Eyelid Cancer: Treatment Options

This section has been reviewed and approved by the Cancer.Net Editorial Board, 05/2012

ON THIS PAGE: You will learn about the different ways doctors use to treat people with this type of cancer. To see other pages, use the menu on the side of your screen.

This section outlines treatments that are the standard of care (the best proven treatments available) for this specific type of cancer. When making treatment plan decisions, patients are also encouraged to consider clinical trials as an option. A clinical trial is a research study to test a new treatment to evaluate whether it is safe, effective, and possibly better than standard treatment. Your doctor can help you review all treatment options. For more information, see the Clinical Trials and Current Research sections.

Treatment overview

A person with eyelid cancer may be treated by more than one type of specialist with more than one type of treatment. This is called a multidisciplinary team approach. This team may include a dermatologist (a doctor who specializes in diseases and conditions of the skin), surgeon, radiation oncologist, ophthalmologist (a medical doctor who specializes in diseases and function of the eye), and medical oncologist. For example, patients with eyelid cancer should talk with doctors with experience in treating this type of cancer who can provide guidance on preserving the function of the eye during treatment and identifying potential problems after treatment. Patients should have a sense that their doctors have a coordinated plan of care and are communicating effectively with one another. If patients do not feel that the team is communicating effectively with them or each other about the goals of treatment and the plan of care, patients should discuss this with their doctors or seek additional opinions before treatment.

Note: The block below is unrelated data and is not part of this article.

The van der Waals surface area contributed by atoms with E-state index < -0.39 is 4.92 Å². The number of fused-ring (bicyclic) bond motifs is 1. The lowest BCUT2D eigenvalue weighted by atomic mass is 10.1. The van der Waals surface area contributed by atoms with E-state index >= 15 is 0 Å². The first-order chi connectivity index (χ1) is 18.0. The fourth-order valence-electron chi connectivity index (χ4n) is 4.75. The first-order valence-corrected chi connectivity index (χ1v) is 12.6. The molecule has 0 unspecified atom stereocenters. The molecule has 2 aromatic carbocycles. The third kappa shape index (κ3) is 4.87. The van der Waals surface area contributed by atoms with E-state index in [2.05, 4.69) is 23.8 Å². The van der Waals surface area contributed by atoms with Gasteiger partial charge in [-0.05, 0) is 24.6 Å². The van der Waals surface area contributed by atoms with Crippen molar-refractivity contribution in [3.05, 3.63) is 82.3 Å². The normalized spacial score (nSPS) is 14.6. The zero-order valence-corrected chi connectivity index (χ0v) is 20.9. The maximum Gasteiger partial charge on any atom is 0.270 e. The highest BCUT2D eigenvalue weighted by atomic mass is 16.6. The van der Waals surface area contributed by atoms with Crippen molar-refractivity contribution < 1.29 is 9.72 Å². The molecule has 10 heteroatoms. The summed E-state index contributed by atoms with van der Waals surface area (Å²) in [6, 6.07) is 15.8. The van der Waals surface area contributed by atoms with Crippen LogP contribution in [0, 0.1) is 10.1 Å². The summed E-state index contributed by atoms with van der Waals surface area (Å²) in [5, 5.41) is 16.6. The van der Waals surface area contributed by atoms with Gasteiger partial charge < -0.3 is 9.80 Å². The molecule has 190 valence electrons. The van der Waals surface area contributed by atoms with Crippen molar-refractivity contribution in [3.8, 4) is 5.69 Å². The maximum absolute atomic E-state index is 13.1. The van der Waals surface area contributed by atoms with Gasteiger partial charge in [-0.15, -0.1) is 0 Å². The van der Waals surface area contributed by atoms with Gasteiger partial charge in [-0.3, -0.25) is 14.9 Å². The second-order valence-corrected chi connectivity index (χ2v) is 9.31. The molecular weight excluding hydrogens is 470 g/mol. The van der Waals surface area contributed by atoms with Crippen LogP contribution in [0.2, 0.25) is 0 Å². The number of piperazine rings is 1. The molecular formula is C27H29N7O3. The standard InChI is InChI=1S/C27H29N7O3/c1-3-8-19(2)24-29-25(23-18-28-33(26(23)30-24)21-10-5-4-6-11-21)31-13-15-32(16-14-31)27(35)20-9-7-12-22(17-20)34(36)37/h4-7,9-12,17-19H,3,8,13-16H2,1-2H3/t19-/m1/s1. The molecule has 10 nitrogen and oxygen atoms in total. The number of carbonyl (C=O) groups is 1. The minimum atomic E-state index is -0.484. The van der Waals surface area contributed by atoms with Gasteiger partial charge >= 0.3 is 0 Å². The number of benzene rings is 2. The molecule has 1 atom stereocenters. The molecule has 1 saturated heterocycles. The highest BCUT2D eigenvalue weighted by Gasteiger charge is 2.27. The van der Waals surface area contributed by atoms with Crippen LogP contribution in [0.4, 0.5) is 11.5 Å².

Descriptions of the most common treatment options for eyelid cancer are listed below. Treatment options and recommendations depend on several factors, including the type and stage of cancer, possible side effects, and the patient's preferences and overall health. Doctors may use a combination of treatments to effectively remove the cancer and reduce the chance of it spreading. In addition, the doctors will strive to maintain the health and vision of the patient's eye. Learn more about making treatment decisions.

Surgery

Surgery is the removal of the tumor and surrounding tissue during an operation. Eye surgery is typically performed by an ophthalmologist. Different types of surgical procedures are used depending on the size of the cancer and where it is located.